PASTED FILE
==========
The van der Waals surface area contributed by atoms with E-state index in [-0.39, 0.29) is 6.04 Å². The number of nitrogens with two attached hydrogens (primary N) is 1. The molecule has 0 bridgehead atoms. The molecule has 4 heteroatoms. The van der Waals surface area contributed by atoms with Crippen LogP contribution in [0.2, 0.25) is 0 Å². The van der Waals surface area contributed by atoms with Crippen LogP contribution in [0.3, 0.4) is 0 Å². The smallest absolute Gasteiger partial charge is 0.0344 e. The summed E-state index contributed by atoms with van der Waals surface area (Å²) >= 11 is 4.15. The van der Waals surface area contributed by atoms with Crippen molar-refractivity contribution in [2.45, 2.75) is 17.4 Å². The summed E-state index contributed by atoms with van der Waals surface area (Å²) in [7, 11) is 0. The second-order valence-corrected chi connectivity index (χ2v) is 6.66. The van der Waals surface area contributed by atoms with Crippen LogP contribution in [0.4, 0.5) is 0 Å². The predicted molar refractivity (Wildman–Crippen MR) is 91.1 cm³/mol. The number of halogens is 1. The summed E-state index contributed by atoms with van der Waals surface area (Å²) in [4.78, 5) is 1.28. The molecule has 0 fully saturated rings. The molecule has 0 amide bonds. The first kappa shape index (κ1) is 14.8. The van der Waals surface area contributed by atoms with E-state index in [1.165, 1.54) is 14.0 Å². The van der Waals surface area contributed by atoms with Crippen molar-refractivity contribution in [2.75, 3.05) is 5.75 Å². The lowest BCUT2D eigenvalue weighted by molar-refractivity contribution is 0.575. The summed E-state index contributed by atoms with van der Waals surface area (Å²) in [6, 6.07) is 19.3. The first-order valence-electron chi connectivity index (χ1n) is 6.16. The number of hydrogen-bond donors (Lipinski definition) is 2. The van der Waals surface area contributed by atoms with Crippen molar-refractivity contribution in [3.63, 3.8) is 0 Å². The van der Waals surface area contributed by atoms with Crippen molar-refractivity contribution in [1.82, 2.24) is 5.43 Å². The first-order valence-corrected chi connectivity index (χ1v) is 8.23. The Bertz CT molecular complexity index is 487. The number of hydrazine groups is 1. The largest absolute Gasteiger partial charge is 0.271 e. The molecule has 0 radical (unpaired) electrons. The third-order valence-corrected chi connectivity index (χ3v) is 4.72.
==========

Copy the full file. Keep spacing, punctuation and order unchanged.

The van der Waals surface area contributed by atoms with E-state index in [-0.39, 0.29) is 6.04 Å². The number of nitrogens with two attached hydrogens (primary N) is 1. The molecule has 0 bridgehead atoms. The molecule has 4 heteroatoms. The van der Waals surface area contributed by atoms with Crippen LogP contribution in [0.2, 0.25) is 0 Å². The van der Waals surface area contributed by atoms with Crippen LogP contribution in [0.3, 0.4) is 0 Å². The smallest absolute Gasteiger partial charge is 0.0344 e. The summed E-state index contributed by atoms with van der Waals surface area (Å²) >= 11 is 4.15. The van der Waals surface area contributed by atoms with Crippen molar-refractivity contribution in [2.45, 2.75) is 17.4 Å². The summed E-state index contributed by atoms with van der Waals surface area (Å²) in [7, 11) is 0. The second-order valence-corrected chi connectivity index (χ2v) is 6.66. The van der Waals surface area contributed by atoms with Crippen LogP contribution in [0.4, 0.5) is 0 Å². The predicted molar refractivity (Wildman–Crippen MR) is 91.1 cm³/mol. The number of halogens is 1. The summed E-state index contributed by atoms with van der Waals surface area (Å²) in [4.78, 5) is 1.28. The molecule has 0 fully saturated rings. The molecule has 0 amide bonds. The first kappa shape index (κ1) is 14.8. The van der Waals surface area contributed by atoms with E-state index in [1.165, 1.54) is 14.0 Å². The van der Waals surface area contributed by atoms with Crippen molar-refractivity contribution in [2.75, 3.05) is 5.75 Å². The lowest BCUT2D eigenvalue weighted by molar-refractivity contribution is 0.575. The summed E-state index contributed by atoms with van der Waals surface area (Å²) in [6, 6.07) is 19.3. The first-order valence-electron chi connectivity index (χ1n) is 6.16. The number of hydrogen-bond donors (Lipinski definition) is 2. The van der Waals surface area contributed by atoms with Crippen molar-refractivity contribution in [3.63, 3.8) is 0 Å². The van der Waals surface area contributed by atoms with Crippen molar-refractivity contribution in [1.82, 2.24) is 5.43 Å². The first-order valence-corrected chi connectivity index (χ1v) is 8.23. The Bertz CT molecular complexity index is 487. The number of hydrazine groups is 1. The largest absolute Gasteiger partial charge is 0.271 e. The molecule has 0 radical (unpaired) electrons. The third-order valence-corrected chi connectivity index (χ3v) is 4.72.